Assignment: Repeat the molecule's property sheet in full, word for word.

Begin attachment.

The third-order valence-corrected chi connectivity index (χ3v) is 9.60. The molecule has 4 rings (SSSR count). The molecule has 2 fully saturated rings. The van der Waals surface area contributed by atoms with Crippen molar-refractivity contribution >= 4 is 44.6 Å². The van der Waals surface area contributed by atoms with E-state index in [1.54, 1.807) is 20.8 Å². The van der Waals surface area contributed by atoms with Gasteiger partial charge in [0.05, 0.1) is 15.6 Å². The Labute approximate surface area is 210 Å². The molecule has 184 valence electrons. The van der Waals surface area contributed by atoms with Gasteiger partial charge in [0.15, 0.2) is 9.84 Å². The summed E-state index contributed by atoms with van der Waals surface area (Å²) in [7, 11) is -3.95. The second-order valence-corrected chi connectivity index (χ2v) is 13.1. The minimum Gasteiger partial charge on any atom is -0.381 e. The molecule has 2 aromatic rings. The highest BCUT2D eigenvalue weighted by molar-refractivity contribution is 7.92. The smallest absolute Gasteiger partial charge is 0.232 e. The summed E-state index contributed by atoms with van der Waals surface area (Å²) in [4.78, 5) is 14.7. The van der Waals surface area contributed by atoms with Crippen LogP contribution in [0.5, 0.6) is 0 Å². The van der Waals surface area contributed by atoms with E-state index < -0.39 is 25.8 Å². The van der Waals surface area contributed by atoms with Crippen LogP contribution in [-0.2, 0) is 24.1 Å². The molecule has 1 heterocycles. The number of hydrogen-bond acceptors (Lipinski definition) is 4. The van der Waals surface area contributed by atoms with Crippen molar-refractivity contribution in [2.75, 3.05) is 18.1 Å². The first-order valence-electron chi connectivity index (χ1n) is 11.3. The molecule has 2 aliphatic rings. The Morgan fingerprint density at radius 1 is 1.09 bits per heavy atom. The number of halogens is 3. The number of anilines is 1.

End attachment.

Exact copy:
The third-order valence-corrected chi connectivity index (χ3v) is 9.60. The molecule has 4 rings (SSSR count). The molecule has 2 fully saturated rings. The van der Waals surface area contributed by atoms with Crippen molar-refractivity contribution >= 4 is 44.6 Å². The van der Waals surface area contributed by atoms with E-state index in [1.54, 1.807) is 20.8 Å². The van der Waals surface area contributed by atoms with Gasteiger partial charge in [0.05, 0.1) is 15.6 Å². The Labute approximate surface area is 210 Å². The molecule has 184 valence electrons. The van der Waals surface area contributed by atoms with Gasteiger partial charge in [0.15, 0.2) is 9.84 Å². The summed E-state index contributed by atoms with van der Waals surface area (Å²) in [7, 11) is -3.95. The second-order valence-corrected chi connectivity index (χ2v) is 13.1. The minimum Gasteiger partial charge on any atom is -0.381 e. The molecule has 2 aromatic rings. The highest BCUT2D eigenvalue weighted by molar-refractivity contribution is 7.92. The smallest absolute Gasteiger partial charge is 0.232 e. The summed E-state index contributed by atoms with van der Waals surface area (Å²) in [4.78, 5) is 14.7. The van der Waals surface area contributed by atoms with Crippen LogP contribution in [0.5, 0.6) is 0 Å². The van der Waals surface area contributed by atoms with E-state index < -0.39 is 25.8 Å². The van der Waals surface area contributed by atoms with Crippen LogP contribution in [-0.2, 0) is 24.1 Å². The molecule has 1 heterocycles. The number of hydrogen-bond acceptors (Lipinski definition) is 4. The van der Waals surface area contributed by atoms with Crippen molar-refractivity contribution in [2.75, 3.05) is 18.1 Å². The first-order valence-electron chi connectivity index (χ1n) is 11.3. The molecule has 2 aliphatic rings. The Morgan fingerprint density at radius 1 is 1.09 bits per heavy atom. The number of halogens is 3. The number of anilines is 1.